Supporting Digital Natives in the Contact Center

While digital native consumers prefer a human element in service interactions, as citizens, they want more self-service and digital options when engaging with government agencies.

Despite the fact that millennials have surpassed Baby Boomers as the nation’s largest living generation, most government contact centers still cater to older Americans who are accustomed to speaking with a live agent. According to a recent survey by the Governing Institute, 78% of state agencies identified live-agent calls as the primary way they engage with citizens.

The Citizen Engagement Modernization in the State Contact Center study, which was commissioned by Contact Solutions in collaboration with the Governing Institute and the Center for Digital Government, surveyed 129 state and government professionals.


  • While 72% of government leaders recognize that digital communication is the fastest-growing form of citizen-to-government communication, many of today’s contact centers don’t support popular digital communication channels.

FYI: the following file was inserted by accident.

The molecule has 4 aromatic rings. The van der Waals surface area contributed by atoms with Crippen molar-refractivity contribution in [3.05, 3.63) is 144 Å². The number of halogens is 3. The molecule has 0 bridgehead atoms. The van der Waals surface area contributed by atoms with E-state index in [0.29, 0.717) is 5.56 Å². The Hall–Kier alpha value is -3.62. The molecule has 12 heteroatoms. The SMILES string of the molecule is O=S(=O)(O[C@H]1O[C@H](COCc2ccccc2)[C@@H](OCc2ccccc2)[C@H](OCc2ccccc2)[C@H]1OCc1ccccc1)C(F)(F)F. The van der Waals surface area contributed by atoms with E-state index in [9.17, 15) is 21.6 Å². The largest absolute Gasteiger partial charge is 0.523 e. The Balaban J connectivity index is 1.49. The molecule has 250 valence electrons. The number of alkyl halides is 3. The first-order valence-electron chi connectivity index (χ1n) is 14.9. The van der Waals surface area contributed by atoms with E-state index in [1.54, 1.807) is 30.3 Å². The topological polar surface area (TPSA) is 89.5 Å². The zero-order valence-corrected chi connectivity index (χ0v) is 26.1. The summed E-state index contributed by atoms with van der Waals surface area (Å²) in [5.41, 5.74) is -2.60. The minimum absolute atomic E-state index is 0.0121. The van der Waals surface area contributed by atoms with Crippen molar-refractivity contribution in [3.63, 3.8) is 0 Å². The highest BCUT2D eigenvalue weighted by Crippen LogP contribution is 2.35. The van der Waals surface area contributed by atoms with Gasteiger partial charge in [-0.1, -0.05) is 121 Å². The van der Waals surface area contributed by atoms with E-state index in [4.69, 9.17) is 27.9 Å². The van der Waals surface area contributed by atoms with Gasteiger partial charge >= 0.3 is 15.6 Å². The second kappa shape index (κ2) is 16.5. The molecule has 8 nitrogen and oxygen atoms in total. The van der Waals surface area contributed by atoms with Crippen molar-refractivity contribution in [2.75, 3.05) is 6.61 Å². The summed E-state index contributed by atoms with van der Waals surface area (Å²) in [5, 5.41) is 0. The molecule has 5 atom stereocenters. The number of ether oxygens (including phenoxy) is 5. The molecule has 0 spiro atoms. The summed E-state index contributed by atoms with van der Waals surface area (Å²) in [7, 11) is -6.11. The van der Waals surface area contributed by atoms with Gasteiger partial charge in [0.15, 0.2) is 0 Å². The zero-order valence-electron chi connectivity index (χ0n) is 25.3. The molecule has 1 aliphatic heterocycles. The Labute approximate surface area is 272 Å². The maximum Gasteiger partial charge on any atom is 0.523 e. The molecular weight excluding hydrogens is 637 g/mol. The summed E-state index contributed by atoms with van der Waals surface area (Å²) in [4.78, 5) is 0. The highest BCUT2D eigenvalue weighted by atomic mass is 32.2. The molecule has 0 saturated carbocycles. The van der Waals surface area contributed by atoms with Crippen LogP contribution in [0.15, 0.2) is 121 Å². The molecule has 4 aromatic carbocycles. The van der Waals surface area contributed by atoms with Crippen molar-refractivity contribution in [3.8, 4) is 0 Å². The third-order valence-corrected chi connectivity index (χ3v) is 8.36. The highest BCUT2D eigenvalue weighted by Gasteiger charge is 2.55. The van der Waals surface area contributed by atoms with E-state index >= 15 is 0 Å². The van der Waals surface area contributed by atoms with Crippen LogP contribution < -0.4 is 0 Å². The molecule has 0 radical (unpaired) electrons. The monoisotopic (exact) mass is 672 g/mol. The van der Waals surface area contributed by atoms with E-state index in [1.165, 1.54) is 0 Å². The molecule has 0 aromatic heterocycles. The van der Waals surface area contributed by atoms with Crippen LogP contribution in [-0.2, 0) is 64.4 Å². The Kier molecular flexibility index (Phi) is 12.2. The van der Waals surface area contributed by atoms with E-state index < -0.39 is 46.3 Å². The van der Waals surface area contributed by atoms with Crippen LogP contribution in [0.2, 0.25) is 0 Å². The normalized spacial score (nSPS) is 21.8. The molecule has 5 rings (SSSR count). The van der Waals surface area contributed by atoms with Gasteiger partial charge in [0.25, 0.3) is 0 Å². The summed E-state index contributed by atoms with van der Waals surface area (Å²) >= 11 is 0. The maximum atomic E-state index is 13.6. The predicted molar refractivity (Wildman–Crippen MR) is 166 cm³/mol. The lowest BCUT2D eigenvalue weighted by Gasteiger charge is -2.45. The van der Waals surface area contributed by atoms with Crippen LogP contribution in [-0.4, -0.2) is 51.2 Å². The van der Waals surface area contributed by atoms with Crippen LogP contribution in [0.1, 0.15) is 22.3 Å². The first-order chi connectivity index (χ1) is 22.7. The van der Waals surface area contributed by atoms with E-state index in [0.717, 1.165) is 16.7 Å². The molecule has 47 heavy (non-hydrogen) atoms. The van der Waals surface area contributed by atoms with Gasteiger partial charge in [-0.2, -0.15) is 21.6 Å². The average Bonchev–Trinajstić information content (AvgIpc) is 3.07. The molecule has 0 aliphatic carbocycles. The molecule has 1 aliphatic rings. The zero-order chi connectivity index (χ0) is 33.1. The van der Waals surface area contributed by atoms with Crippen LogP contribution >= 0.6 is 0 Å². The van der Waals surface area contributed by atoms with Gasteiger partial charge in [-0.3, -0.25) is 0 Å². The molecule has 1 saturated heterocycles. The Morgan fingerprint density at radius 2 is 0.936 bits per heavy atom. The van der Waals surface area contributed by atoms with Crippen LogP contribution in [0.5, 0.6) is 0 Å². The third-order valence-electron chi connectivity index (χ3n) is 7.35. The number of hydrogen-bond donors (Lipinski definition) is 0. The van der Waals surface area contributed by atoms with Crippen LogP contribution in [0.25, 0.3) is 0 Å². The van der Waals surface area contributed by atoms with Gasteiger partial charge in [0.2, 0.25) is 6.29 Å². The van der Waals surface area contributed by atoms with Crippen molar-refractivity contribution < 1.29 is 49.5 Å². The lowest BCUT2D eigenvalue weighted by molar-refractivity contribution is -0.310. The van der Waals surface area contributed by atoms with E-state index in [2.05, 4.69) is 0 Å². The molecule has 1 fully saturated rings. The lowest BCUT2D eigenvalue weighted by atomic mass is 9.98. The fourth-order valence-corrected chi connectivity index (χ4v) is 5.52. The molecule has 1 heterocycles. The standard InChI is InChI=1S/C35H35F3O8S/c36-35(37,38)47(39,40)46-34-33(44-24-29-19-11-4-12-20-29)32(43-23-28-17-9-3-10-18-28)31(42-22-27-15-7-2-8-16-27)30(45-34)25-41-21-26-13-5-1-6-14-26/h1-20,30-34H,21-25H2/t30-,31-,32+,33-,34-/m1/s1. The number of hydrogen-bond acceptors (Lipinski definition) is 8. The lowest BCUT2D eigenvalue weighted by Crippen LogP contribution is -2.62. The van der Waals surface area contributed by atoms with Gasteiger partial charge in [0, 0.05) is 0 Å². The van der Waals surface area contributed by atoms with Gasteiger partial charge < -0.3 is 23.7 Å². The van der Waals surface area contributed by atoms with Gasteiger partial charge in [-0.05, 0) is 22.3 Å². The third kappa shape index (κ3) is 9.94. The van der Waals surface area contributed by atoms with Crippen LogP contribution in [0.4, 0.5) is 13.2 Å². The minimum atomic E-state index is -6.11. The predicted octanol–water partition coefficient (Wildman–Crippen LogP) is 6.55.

• The majority of study participants leverage their websites (61%) to engage citizens, but fewer use social media (36%), mobile (22%), text or online messaging (5% and 7%, respectively).
  • Many government agencies have had a longtime struggle with woefully outdated technology and inefficient processes. While the study results show that agencies understand their current challenges and are willing to address them, they need the right resources and roadmap to do so.

REPORT RECOMMENDATION: The report points to contact center modernization—which includes comprehensive self-service tools, a digital engagement strategy and enhanced knowledge management solutions—as the key. Additionally, resources such as improved interactive voice response (IVR), system automation, data sharing, integrated case management, self-service tools, online messaging and social media can enhance citizen engagement, while streamlining government operations and saving money.

Excerpted from “Supporting Digital Natives.” Download a PDF of the full article here.